Greenville in Greenville County, South Carolina — The American South (South Atlantic)
Here is the dwelling
where our sick and wounded
soldiers found shelter,
food, clothing and sympathy.
The soldiers rest was
established and supported by
the ladies confederate
Erected 1933 by United Daughters of the Confederacy Greenville, South Carolina.
Marker series. This marker is included in the United Daughters of the Confederacy marker series.
Location. 34° 51.355′ N, 82° 24.115′ W. Marker is in Greenville, South Carolina, in Greenville County. Marker is on College Street, on the right when traveling west. Touch for map. Marker is in this post office area: Greenville SC 29601, United States of America.
Other nearby markers. At least 10 other markers are within walking distance of this marker. Greenville Woman's College (within shouting distance of this marker); The Buncombe Road (approx. 0.2 miles away); Textile Hall (approx. ¼ mile away); St Mary's Catholic Church (approx. ¼ mile away); SC Ordinance of Secession (approx. 0.3 miles away); Confederate Armory (approx. 0.3 In Memory of 81st Wildcat Division / Camp Sevier (approx. 0.3 miles away); General Robert E. Lee (approx. 0.3 miles away); Kershaw Brigade (approx. 0.3 miles away); Max Heller Legacy Plaza (approx. 0.3 miles away). Touch for a list and map of all markers in Greenville.
1. Soldier's Rest and Heritage Green
Soldier's Rest refers to a building, once used as a boy's academy, operated by the Greenville Female College during and after the Civil War. The marker shown is the approximate location of the building.
The land on which the marker sits is known as Heritage Green. It is home to the Greenville Little Theatre, the Children's Museum, the Greenville County Library, the Greenville County art Museum, and the Upstate History Museum. The land was originally donated by Vardry McBee to the old boys and girls academies with the stipulation that the land always be used for educational and cultural purposes.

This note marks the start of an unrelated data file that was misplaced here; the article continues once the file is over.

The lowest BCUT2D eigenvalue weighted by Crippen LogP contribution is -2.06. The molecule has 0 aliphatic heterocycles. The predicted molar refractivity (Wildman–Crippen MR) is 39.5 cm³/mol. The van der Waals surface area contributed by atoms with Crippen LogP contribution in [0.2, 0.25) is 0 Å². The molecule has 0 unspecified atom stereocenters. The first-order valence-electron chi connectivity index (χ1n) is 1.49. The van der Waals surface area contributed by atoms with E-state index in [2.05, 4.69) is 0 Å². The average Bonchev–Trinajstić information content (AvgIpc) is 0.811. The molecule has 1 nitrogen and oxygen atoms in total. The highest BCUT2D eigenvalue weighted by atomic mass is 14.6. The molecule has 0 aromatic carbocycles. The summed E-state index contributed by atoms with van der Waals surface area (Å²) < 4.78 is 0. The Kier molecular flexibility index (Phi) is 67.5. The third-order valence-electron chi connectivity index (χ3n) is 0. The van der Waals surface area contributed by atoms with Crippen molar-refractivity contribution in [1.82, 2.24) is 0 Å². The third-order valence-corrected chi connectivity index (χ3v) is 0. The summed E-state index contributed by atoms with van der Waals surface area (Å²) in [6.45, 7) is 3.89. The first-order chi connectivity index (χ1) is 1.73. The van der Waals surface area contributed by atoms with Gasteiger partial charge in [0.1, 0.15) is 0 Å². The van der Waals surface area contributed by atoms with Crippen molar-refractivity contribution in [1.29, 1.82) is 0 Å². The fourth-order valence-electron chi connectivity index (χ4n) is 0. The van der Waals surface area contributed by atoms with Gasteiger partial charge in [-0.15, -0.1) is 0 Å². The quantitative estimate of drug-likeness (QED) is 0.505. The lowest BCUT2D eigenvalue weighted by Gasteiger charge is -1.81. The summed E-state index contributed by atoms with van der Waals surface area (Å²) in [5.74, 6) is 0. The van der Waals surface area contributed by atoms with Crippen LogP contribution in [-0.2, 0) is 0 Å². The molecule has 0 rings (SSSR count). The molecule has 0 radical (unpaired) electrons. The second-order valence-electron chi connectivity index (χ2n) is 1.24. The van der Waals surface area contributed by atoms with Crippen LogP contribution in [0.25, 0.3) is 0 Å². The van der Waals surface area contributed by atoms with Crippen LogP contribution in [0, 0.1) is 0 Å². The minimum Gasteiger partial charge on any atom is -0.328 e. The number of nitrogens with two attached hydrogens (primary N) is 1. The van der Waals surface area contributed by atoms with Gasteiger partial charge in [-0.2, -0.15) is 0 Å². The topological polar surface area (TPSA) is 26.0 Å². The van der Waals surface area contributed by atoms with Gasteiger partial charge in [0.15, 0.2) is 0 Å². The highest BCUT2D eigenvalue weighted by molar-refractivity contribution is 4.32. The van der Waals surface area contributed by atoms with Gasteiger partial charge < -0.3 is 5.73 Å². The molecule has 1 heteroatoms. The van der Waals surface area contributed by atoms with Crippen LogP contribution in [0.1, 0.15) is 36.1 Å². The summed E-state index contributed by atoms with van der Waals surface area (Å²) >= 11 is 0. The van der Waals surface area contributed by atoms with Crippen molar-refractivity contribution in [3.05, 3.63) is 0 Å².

— Submitted September 6, 2008, by Brian Scott of Anderson, South Carolina.
The women of Greenville established the Ladies' Aid Association of Greenville on July 19, 1861. The group's initial efforts in 1862 provided a wayside table at the railroad station for the aid and relief of passing soldiers. In the fall of 1862, the Association established a "Soldier's Rest" for upstate soldiers who were then stationed on the coast and who had become sick or wounded. The home was on College Street near Buncombe Street. This was probably the hospital that Jane C. Brunson referred to in a sketch prepared for South Carolina Women In The Confederacy in 1899. She said of Greenville's first Confederate hospital, "To that building all sick and wounded soldiers were carried and personally attended by the ladies of the Soldiers' Relief Association and the kind physicians of the town. Nice, clean beds and good food were provided, and servants to assist in caring for them. Quilts were made and kept for the use of the hospital. Committees of ladies relieved each other. Housekeepers were notified when their turn came to provide meals. Good milk, and any delicacy a soldier fancied, was provided, if possible." Later, when the Confederate government established a hospital at the Marion House in Greenville, these same women helped care for the soldiers there. The Greenville Chapter, U.D.C., erected this marker in 1933. It is a bronze tablet embedded
— Submitted March 24, 2010, by Brian Scott of Anderson, South Carolina.
Categories. • War, US Civil •
Credits. This page was last revised on June 16, 2016. This page originally submitted on August 12, 2008, by M. L. 'Mitch' Gambrell of Taylors, South Carolina. This page has been viewed 1,265 times since then and 39 times this year. Last updated on September 6, 2008, by Brian Scott of Anderson, South Carolina. Photos: 1, 2, 3, 4. submitted on August 12, 2008, by M. L. 'Mitch' Gambrell of Taylors, South Carolina. 5, 6. submitted on March 24, 2010, by Brian Scott of Anderson, South Carolina. • Craig Swain was the editor who published this page.